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NGO: 25 million tonnes of CO2 exempt from EU's carbon price for shipping

More than 25 million tonnes of carbon emission from ships are exempt from the EU's proposed carbon price for shipping, writes NGO Transport & Environment in new report. Danish Shipping supports the EU's proposal.

Photo: Jakub Dospiva/AP/Ritzau Scanpix

A new report from the Brussels-based NGO Transport & Environment concludes that more than 25 million tonnes of CO2 from European shipping looks to be let off the hook from the EU's proposed quotas for the industry.

According to the NGO, this is the equivalent of Denmark's entire carbon emissions.

"Arbitrary exemptions of ships such as those servicing oil and gas facilities, as well as yachts, will undermine the EU's shipping law and let millions of tonnes of emissions off the hook," states Transport & Environment in an announcement.

It's good that the EU is finally trying to address shipping's appalling climate impact. But its proposal based on arbitrary loopholes lets too many heavily polluting vessels off the hook

Jacob Armstrong, Sustainable Shipping Officer at Transport & Environment

The EU aims to include shipping in the quota system known as the Emissions Trading System (ETS) on the same line as the union's other sectors, including aviation, the industrial sector and power stations. The final setup is underway; however, as late as December, consultancy firm UMAS estimated that it is too conservative in its present form in order to secure a green transition properly.

The EU's quota proposal covers ships with a size of more than 5,000 gross tonnes and together with the exempt ship types "emitting more on average than bulk carriers and oil tankers," it means that a little more than half of the European ships are exempt from the quota system, writes the NGO.

"It's good that the EU is finally trying to address shipping's appalling climate impact. But its proposal based on arbitrary loopholes lets too many heavily polluting vessels off the hook. The EU must rethink its shipping laws to ensure that millions of tonnes of CO2 don't go unregulated," says Jacob Armstrong, sustainable shipping officer at Transport & Environment, in the announcement.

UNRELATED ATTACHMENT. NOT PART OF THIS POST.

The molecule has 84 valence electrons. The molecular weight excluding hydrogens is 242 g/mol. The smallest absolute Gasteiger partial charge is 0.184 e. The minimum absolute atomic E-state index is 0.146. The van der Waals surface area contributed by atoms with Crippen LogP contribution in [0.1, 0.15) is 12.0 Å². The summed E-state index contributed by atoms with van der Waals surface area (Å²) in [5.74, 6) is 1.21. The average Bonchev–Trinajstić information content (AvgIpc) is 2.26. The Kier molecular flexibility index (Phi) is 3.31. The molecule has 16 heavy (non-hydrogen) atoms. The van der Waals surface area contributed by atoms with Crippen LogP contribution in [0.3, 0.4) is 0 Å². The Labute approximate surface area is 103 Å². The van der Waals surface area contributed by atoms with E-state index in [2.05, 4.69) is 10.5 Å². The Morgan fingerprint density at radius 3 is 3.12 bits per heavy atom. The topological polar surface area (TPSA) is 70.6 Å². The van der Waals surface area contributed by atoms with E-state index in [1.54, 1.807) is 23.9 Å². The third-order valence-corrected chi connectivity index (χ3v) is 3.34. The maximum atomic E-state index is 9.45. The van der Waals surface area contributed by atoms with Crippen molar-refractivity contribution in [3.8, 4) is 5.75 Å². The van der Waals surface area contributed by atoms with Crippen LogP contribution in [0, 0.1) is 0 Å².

Danish Shipping supports the EU line

At Danish Shipping, Head of Security, Environment and Maritime Research Maria Skipper Schwenn makes it clear that the interest group backs the EU line.

Concerning Transport & Environment's remark that it's arbitrary which ships are counted, that's not entirely true. That is based on transportation work (MRV), and here there is no data on, for instance, offshore ships

Maria Skipper Schwenn, Head of Security, Environment and Maritime Research at Danish Shipping

"Overall, we support the proposal put forth by the EU, which means that up to 90 percent of carbon emissions are covered," says Schween.

She adds that the limit of the 5,000 gross tonnes first and foremost is there to secure that a lot of smaller companies are released from a large amount of administrative work and expenses, which, ultimately, do not contribute with that much in regards to the climate.

"And concerning Transport & Environment's remark that it's arbitrary which ships are counted, that's not entirely true. That is based on transportation work (MRV), and here there is no data on, for instance, offshore ships," she adds.

To ShippingWatch, Schwenn highlights that Danish Shipping wants ETS to cover as much of the emission as possible, and not just CO2, but all types of greenhouse gases.

English edit: Kristoffer Grønbæk

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